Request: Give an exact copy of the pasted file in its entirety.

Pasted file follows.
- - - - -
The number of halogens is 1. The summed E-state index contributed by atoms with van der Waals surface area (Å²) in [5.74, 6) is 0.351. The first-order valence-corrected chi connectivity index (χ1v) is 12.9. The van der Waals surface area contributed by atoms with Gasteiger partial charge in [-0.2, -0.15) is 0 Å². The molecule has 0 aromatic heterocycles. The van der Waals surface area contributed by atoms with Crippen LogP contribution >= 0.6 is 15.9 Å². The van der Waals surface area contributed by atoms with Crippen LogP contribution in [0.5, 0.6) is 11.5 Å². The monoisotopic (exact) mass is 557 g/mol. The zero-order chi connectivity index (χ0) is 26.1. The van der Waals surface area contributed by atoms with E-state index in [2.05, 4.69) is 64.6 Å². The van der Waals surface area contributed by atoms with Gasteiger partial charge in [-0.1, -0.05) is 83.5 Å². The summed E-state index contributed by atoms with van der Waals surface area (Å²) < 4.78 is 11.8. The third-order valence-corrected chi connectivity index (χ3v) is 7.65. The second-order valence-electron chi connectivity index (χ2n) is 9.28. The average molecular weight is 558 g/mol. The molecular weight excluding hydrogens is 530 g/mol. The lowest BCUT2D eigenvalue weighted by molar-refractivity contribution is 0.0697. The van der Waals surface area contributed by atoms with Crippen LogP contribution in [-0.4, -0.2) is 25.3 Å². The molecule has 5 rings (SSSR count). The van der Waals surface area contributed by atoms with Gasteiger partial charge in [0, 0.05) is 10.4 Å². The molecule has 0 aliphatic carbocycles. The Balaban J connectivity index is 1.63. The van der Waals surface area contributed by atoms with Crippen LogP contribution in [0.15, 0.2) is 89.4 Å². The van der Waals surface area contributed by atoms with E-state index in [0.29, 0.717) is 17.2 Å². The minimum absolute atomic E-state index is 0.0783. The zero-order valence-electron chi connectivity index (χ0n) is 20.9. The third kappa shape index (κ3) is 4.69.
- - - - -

The number of halogens is 1. The summed E-state index contributed by atoms with van der Waals surface area (Å²) in [5.74, 6) is 0.351. The first-order valence-corrected chi connectivity index (χ1v) is 12.9. The van der Waals surface area contributed by atoms with Gasteiger partial charge in [-0.2, -0.15) is 0 Å². The molecule has 0 aromatic heterocycles. The van der Waals surface area contributed by atoms with Crippen LogP contribution >= 0.6 is 15.9 Å². The van der Waals surface area contributed by atoms with Crippen LogP contribution in [0.5, 0.6) is 11.5 Å². The monoisotopic (exact) mass is 557 g/mol. The zero-order chi connectivity index (χ0) is 26.1. The van der Waals surface area contributed by atoms with E-state index in [2.05, 4.69) is 64.6 Å². The van der Waals surface area contributed by atoms with Gasteiger partial charge in [-0.1, -0.05) is 83.5 Å². The summed E-state index contributed by atoms with van der Waals surface area (Å²) < 4.78 is 11.8. The third-order valence-corrected chi connectivity index (χ3v) is 7.65. The second-order valence-electron chi connectivity index (χ2n) is 9.28. The average molecular weight is 558 g/mol. The molecular weight excluding hydrogens is 530 g/mol. The lowest BCUT2D eigenvalue weighted by molar-refractivity contribution is 0.0697. The van der Waals surface area contributed by atoms with Crippen LogP contribution in [-0.4, -0.2) is 25.3 Å². The molecule has 5 rings (SSSR count). The van der Waals surface area contributed by atoms with Gasteiger partial charge in [0, 0.05) is 10.4 Å². The molecule has 0 aliphatic carbocycles. The Balaban J connectivity index is 1.63. The van der Waals surface area contributed by atoms with Crippen LogP contribution in [0.15, 0.2) is 89.4 Å². The van der Waals surface area contributed by atoms with E-state index in [0.29, 0.717) is 17.2 Å². The minimum absolute atomic E-state index is 0.0783. The zero-order valence-electron chi connectivity index (χ0n) is 20.9. The third kappa shape index (κ3) is 4.69.